Psychology Dictionary of Arguments

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Language, philosophy: language is a set of phonetic or written coded forms fixed at a time for the exchange of information or distinctions within a community whose members are able to recognize and interpret these forms as signs or symbols. In a wider sense, language is also a sign system, which can be processed by machines. See also communication, language rules, meaning, meaning change, information, signs, symbols, words, sentences, syntax, semantics, grammar, pragmatics, translation, interpretation, radical interpretation, indeterminacy.
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Annotation: The above characterizations of concepts are neither definitions nor exhausting presentations of problems related to them. Instead, they are intended to give a short introduction to the contributions below. – Lexicon of Arguments.

 
Author Concept Summary/Quotes Sources

Stanley Cavell on Language - Dictionary of Arguments

I 185
Language/Universals/Wittgenstein/Cavell: we project words from one context to the next, but without relying on any definitions or rules. For the most part (not always) we do not need universals as a fundamentalist premise.
>Meaning
, >Word meaning, >Reference, >Sentence meaning, >Speaking, >Communication, >Universals.
Skepticism here would only look for new universals here.
>Skepticism.
I 186
Language learning/language acquisition: the entry into our culture is not guaranteed by something essential.
>Language acquisition.
I 187
The projection is instead guaranteed by our agreement in the judgment.
>Judgments.
Our words occur in an unlimited number of cases and projections, and their variance is not arbitrary.
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II 189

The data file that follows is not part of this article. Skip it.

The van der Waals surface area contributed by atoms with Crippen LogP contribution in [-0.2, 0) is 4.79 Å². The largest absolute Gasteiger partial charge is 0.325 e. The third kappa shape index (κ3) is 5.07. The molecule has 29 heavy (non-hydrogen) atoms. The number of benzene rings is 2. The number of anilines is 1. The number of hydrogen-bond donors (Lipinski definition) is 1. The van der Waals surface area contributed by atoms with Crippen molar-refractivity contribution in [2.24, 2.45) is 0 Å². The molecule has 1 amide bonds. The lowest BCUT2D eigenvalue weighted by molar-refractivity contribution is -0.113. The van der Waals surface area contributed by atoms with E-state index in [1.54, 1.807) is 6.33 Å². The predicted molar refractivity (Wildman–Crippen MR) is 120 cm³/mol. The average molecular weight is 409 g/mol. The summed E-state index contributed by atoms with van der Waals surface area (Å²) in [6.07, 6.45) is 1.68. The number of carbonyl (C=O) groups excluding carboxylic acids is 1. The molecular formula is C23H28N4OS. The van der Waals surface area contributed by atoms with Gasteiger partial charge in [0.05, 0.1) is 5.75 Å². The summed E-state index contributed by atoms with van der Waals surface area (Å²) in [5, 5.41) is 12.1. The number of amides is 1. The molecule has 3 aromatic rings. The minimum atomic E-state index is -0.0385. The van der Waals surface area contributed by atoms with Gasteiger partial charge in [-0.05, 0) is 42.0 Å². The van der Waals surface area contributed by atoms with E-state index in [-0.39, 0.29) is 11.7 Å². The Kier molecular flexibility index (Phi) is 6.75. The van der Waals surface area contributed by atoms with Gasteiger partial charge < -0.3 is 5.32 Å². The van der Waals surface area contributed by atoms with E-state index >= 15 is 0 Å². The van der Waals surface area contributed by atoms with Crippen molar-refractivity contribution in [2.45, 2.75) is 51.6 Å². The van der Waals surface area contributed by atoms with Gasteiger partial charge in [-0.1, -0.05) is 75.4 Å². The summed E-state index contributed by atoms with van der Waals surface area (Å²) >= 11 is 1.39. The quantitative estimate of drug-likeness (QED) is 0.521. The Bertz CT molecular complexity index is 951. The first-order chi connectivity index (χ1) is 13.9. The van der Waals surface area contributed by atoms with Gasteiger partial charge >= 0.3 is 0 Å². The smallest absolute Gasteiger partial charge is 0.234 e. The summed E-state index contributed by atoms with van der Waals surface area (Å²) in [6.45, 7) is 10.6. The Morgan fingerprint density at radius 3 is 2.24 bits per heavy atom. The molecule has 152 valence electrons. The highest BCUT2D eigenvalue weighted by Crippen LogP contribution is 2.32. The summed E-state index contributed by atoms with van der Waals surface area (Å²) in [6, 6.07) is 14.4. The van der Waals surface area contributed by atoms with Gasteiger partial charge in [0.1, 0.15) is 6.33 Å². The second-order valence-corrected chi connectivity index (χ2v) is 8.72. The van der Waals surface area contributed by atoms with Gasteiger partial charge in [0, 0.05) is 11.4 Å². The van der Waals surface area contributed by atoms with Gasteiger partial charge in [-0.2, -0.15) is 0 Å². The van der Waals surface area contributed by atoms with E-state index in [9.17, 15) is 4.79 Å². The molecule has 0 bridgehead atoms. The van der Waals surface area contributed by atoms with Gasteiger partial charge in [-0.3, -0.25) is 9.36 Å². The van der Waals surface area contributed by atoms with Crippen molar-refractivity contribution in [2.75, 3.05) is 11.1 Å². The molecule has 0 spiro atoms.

Language Philosophy/Cavell: this is not so much about revengeing sensational offenses against the intellect, as to remedy its civilian misconduct.
We must return tyrannizing ideas (such as existence, certainty, identity, reality, truth ...) to their specific contexts in which they function normally, so that they can function normally without corrupting our thinking.
>World/thinking, >Language behavior.
Language/World/Cavell: the transition from language to the world occurs imperceptibly when Austin says "We can voluntarily make a gift" (general statement) is a "material mode" (Mates) for "The gift was made voluntary" (special case).

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Explanation of symbols: Roman numerals indicate the source, arabic numerals indicate the page number. The corresponding books are indicated on the right hand side. ((s)…): Comment by the sender of the contribution. Translations: Dictionary of Arguments
The note [Concept/Author], [Author1]Vs[Author2] or [Author]Vs[term] resp. "problem:"/"solution:", "old:"/"new:" and "thesis:" is an addition from the Dictionary of Arguments. If a German edition is specified, the page numbers refer to this edition.

Cavell I
St. Cavell
Die Unheimlichkeit des Gewöhnlichen Frankfurt 2002

Cavell I (a)
Stanley Cavell
"Knowing and Acknowledging" in: St. Cavell, Must We Mean What We Say?, Cambridge 1976, pp. 238-266
In
Die Unheimlichkeit des Gewöhnlichen, Stanley Cavell, Frankfurt/M. 2002

Cavell I (b)
Stanley Cavell
"Excursus on Wittgenstein’s Vision of Language", in: St. Cavell, The Claim of Reason, Wittgenstein, Skepticism, Morality, and Tragedy, New York 1979, pp. 168-190
In
Die Unheimlichkeit des Gewöhnlichen, Stanley Cavell, Frankfurt/M. 2002

Cavell I (c)
Stanley Cavell
"The Argument of the Ordinary, Scenes of Instruction in Wittgenstein and in Kripke", in: St. Cavell, Conditions Handsome and Unhandsome: The Constitution of Emersonian Perfectionism, Chicago 1990, pp. 64-100
In
Die Unheimlichkeit des Gewöhnlichen, Davide Sparti/Espen Hammer (eds.), Frankfurt/M. 2002

Cavell II
Stanley Cavell
"Must we mean what we say?" in: Inquiry 1 (1958)
In
Linguistik und Philosophie, G. Grewendorf/G. Meggle, Frankfurt/M. 1974/1995


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